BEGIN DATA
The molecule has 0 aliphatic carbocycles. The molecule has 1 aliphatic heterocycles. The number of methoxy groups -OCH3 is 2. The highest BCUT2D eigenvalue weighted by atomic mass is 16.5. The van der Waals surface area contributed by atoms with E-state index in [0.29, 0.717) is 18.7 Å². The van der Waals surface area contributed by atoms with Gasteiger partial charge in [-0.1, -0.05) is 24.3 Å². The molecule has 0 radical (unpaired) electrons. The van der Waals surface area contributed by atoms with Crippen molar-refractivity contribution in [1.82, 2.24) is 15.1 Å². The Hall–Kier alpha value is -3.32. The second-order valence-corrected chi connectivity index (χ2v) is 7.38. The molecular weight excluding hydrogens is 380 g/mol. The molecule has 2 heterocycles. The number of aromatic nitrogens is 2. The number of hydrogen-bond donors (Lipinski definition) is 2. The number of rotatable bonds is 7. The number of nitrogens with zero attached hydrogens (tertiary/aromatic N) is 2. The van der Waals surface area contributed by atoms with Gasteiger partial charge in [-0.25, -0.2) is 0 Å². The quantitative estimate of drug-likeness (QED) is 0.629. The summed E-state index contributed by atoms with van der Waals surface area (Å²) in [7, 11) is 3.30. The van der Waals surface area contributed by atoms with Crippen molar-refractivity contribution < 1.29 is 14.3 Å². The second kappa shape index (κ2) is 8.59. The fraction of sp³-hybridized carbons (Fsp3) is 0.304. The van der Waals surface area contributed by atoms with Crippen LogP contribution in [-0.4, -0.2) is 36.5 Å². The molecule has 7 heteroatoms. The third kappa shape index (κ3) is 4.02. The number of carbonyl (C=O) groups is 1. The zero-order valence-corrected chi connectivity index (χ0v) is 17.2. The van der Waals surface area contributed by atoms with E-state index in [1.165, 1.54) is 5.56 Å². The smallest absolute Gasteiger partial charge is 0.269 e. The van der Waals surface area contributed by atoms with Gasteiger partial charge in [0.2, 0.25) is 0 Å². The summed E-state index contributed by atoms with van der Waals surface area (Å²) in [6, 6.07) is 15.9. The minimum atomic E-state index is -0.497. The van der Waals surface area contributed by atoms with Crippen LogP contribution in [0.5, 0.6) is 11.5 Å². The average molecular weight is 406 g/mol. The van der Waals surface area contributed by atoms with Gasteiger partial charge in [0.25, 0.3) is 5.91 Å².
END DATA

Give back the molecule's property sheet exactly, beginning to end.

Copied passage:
The molecule has 0 aliphatic carbocycles. The molecule has 1 aliphatic heterocycles. The number of methoxy groups -OCH3 is 2. The highest BCUT2D eigenvalue weighted by atomic mass is 16.5. The van der Waals surface area contributed by atoms with E-state index in [0.29, 0.717) is 18.7 Å². The van der Waals surface area contributed by atoms with Gasteiger partial charge in [-0.1, -0.05) is 24.3 Å². The molecule has 0 radical (unpaired) electrons. The van der Waals surface area contributed by atoms with Crippen molar-refractivity contribution in [1.82, 2.24) is 15.1 Å². The Hall–Kier alpha value is -3.32. The second-order valence-corrected chi connectivity index (χ2v) is 7.38. The molecular weight excluding hydrogens is 380 g/mol. The molecule has 2 heterocycles. The number of aromatic nitrogens is 2. The number of hydrogen-bond donors (Lipinski definition) is 2. The number of rotatable bonds is 7. The number of nitrogens with zero attached hydrogens (tertiary/aromatic N) is 2. The van der Waals surface area contributed by atoms with Gasteiger partial charge in [-0.25, -0.2) is 0 Å². The quantitative estimate of drug-likeness (QED) is 0.629. The summed E-state index contributed by atoms with van der Waals surface area (Å²) in [7, 11) is 3.30. The van der Waals surface area contributed by atoms with Crippen molar-refractivity contribution < 1.29 is 14.3 Å². The second kappa shape index (κ2) is 8.59. The fraction of sp³-hybridized carbons (Fsp3) is 0.304. The van der Waals surface area contributed by atoms with Crippen LogP contribution in [-0.4, -0.2) is 36.5 Å². The molecule has 7 heteroatoms. The third kappa shape index (κ3) is 4.02. The number of carbonyl (C=O) groups is 1. The zero-order valence-corrected chi connectivity index (χ0v) is 17.2. The van der Waals surface area contributed by atoms with E-state index in [1.165, 1.54) is 5.56 Å². The smallest absolute Gasteiger partial charge is 0.269 e. The van der Waals surface area contributed by atoms with Gasteiger partial charge in [0.2, 0.25) is 0 Å². The summed E-state index contributed by atoms with van der Waals surface area (Å²) in [6, 6.07) is 15.9. The minimum atomic E-state index is -0.497. The van der Waals surface area contributed by atoms with Crippen LogP contribution in [0.5, 0.6) is 11.5 Å². The average molecular weight is 406 g/mol. The van der Waals surface area contributed by atoms with Gasteiger partial charge in [0.25, 0.3) is 5.91 Å².